Resilient peace – resilient conflict
Post-war societies have a short-term need for stability, but also a long-term need to develop their capacity for peaceful adaptation to changing circumstances. How have these needs been balanced in peace processes, and what have the outcomes been?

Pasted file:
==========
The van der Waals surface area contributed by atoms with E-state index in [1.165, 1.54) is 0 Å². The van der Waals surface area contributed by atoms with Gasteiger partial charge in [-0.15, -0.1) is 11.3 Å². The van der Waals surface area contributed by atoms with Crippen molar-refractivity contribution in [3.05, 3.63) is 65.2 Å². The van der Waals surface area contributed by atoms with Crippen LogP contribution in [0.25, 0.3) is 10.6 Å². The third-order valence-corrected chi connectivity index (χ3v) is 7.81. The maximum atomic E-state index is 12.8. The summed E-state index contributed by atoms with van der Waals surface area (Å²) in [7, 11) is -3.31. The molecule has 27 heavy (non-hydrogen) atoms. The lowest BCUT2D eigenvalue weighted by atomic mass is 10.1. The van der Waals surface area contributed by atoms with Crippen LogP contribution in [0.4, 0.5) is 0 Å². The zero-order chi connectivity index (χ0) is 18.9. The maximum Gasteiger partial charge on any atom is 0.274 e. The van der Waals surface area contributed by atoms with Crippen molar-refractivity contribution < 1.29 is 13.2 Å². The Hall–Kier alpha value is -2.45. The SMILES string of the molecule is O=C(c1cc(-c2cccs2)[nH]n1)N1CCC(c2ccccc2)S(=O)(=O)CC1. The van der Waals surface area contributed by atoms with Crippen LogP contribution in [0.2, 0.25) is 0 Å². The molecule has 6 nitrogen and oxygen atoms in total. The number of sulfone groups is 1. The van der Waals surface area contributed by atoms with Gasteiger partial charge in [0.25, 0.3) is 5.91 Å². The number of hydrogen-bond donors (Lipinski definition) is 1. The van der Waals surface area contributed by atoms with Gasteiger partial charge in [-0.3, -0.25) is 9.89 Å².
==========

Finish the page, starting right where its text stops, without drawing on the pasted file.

My research seeks the answer to these questions through the theoretical lens of resilience. The argument is that not only peace can be resilient, but also conflict, making it difficult to break the cycle of violence, and asks what implications this has for peacebuilding. Comparative case studies of Bosnia-Herzegovina, Kosovo, Lebanon, and Palestine follow events over time and establish how they affect each other in the longer term. The research is concerned with varieties of peace, degrees of success, and diversity in the recurrence of violence.